Thanks again for the comments and advice. It was extremely helpful.

chesterthehero
04-17-2011, 10:43 AM
congrats

as for the trigger... if you dont have an issue with it then there is none.. the stock trigger is not great but its not that bad either.. get a few thousand rounds through it and it will smooth out a bit.. after that if you feel like spending some money on it then go ahead..

sudo
04-17-2011, 1:30 PM
For hearing protection, I originally purchased a set of Howard Leight electronic ear muffs, but when I got them, they had a buzzing sound in them at low volumes. I returned those and got a set of Browning Midas (http://www.amazon.com/gp/product/B001G0MSC6) electronic ear muffs and was happy with the way they performed at the range today.


It always puzzles me why people choose to use muffs instead of plugs. Plugs have a higher sound attenuation, are more compact, and are cheaper. After taking these characteristics into account, I come to the conclusion that plugs are the more effective solution.

Does anyone care to share their insight into this matter? :confused:

Tank 57
04-17-2011, 6:00 PM
Mostly personal preference on hearing protection.I'm a RSO and the electronic muffs are better for hearing range commands and instruction.Also cleaner.I alternate between both,Muffs sometime interfere with a good check weld on some rifles.For really loud stuff,I wear both.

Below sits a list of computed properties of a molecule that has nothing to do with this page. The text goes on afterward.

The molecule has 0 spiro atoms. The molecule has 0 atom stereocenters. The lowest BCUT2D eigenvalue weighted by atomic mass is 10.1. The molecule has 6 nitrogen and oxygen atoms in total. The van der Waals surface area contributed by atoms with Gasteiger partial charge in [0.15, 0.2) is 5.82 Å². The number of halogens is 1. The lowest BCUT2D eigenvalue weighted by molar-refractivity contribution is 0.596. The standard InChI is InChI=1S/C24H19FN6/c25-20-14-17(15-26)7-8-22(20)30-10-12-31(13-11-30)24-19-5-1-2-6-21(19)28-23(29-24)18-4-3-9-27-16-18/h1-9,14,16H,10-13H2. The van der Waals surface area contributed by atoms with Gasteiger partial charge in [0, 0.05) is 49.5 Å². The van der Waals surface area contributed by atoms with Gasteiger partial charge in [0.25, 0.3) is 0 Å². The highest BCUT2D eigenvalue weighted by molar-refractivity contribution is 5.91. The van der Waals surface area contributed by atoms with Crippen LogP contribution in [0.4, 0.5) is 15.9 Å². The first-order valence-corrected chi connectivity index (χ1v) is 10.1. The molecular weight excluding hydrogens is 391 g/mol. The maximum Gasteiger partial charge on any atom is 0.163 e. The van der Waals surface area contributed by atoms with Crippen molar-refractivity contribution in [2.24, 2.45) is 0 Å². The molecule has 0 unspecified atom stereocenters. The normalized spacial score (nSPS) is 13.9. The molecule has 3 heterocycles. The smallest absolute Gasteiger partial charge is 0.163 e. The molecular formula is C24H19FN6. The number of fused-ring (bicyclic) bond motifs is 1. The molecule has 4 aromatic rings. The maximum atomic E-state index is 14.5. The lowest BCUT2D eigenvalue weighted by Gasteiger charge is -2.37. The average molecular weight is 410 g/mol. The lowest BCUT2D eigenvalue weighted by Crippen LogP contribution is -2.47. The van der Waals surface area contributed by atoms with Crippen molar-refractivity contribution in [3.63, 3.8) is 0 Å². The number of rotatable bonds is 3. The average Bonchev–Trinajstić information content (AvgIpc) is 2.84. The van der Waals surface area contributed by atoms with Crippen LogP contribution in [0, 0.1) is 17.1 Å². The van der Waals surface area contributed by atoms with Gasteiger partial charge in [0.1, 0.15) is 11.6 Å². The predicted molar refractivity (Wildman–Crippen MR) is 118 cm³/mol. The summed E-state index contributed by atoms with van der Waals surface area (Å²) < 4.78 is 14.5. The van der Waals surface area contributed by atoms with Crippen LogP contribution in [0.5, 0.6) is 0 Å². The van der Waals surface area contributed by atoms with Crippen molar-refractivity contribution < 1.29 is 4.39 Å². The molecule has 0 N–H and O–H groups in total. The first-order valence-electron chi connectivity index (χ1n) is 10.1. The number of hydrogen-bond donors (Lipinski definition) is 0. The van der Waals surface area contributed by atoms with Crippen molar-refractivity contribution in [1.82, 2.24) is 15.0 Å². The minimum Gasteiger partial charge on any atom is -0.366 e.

Dutch3
04-17-2011, 8:33 PM
I prefer muffs, as I do not like the sensation of having anything stuck in my ears. It may sound odd, but those squishy earplugs drive me nuts after about 2 minutes.

red_eyez
04-17-2011, 9:24 PM
I use both, ear plugs only when less shooters present. Double up with ear muffs when shooting bigger calibers, or shooters around are on their big ones.

sudo
04-17-2011, 9:56 PM
I use both, ear plugs only when less shooters present. Double up with ear muffs when shooting bigger calibers, or shooters around are on their big ones.

Interesting, I've never considered wearing both at once. I'll have to get a pair of muffs and try it out sometime. :walkman:

Ubermcoupe
04-17-2011, 10:36 PM
In fact, there is a calguns GB on MSA electronic ears here (http://www.calguns.net/calgunforum/showthread.php?t=416565) Congrats and Welcome! :D

rkt88edmo
04-17-2011, 10:55 PM
Even with the patchworm, go easy, you don't need to be getting that barrel squeaky clean all the time. Keeping the bolt and chamber clean just needs q-tips and cloth.

Don't lube the bolt, it just mucks it up and slows it down. Check rimfirecentral, those guys should have all the best tips on tech for the MKIII. I love my MKIIs.